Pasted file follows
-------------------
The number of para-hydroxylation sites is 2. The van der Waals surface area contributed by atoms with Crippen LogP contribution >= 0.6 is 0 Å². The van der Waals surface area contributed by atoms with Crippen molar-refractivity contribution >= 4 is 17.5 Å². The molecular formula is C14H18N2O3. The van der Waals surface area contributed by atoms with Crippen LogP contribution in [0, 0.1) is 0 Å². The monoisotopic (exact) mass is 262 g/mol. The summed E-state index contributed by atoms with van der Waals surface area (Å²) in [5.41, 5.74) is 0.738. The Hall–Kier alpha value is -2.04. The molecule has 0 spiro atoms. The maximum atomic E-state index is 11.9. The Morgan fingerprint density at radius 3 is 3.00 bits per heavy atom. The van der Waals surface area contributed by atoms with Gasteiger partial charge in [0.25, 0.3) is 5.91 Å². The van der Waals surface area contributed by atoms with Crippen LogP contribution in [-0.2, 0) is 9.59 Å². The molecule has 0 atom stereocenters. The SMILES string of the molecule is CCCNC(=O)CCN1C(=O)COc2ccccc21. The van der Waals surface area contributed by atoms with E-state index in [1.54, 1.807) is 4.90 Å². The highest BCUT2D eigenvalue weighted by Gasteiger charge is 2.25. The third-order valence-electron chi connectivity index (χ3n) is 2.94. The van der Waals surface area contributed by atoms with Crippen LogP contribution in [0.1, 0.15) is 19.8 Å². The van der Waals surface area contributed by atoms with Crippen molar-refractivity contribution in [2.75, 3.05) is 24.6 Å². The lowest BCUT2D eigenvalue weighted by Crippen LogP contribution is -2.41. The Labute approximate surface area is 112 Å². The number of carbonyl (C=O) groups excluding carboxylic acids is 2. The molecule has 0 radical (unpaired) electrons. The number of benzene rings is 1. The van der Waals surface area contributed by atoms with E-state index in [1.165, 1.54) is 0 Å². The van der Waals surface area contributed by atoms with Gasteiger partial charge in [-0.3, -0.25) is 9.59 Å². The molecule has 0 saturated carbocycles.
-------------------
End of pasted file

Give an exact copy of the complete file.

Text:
The number of para-hydroxylation sites is 2. The van der Waals surface area contributed by atoms with Crippen LogP contribution >= 0.6 is 0 Å². The van der Waals surface area contributed by atoms with Crippen molar-refractivity contribution >= 4 is 17.5 Å². The molecular formula is C14H18N2O3. The van der Waals surface area contributed by atoms with Crippen LogP contribution in [0, 0.1) is 0 Å². The monoisotopic (exact) mass is 262 g/mol. The summed E-state index contributed by atoms with van der Waals surface area (Å²) in [5.41, 5.74) is 0.738. The Hall–Kier alpha value is -2.04. The molecule has 0 spiro atoms. The maximum atomic E-state index is 11.9. The Morgan fingerprint density at radius 3 is 3.00 bits per heavy atom. The van der Waals surface area contributed by atoms with Gasteiger partial charge in [0.25, 0.3) is 5.91 Å². The van der Waals surface area contributed by atoms with Crippen LogP contribution in [-0.2, 0) is 9.59 Å². The molecule has 0 atom stereocenters. The SMILES string of the molecule is CCCNC(=O)CCN1C(=O)COc2ccccc21. The van der Waals surface area contributed by atoms with E-state index in [1.54, 1.807) is 4.90 Å². The highest BCUT2D eigenvalue weighted by Gasteiger charge is 2.25. The third-order valence-electron chi connectivity index (χ3n) is 2.94. The van der Waals surface area contributed by atoms with Crippen LogP contribution in [0.1, 0.15) is 19.8 Å². The van der Waals surface area contributed by atoms with Crippen molar-refractivity contribution in [2.75, 3.05) is 24.6 Å². The lowest BCUT2D eigenvalue weighted by Crippen LogP contribution is -2.41. The Labute approximate surface area is 112 Å². The number of carbonyl (C=O) groups excluding carboxylic acids is 2. The molecule has 0 radical (unpaired) electrons. The number of benzene rings is 1. The van der Waals surface area contributed by atoms with E-state index in [1.165, 1.54) is 0 Å². The van der Waals surface area contributed by atoms with Gasteiger partial charge in [-0.3, -0.25) is 9.59 Å². The molecule has 0 saturated carbocycles.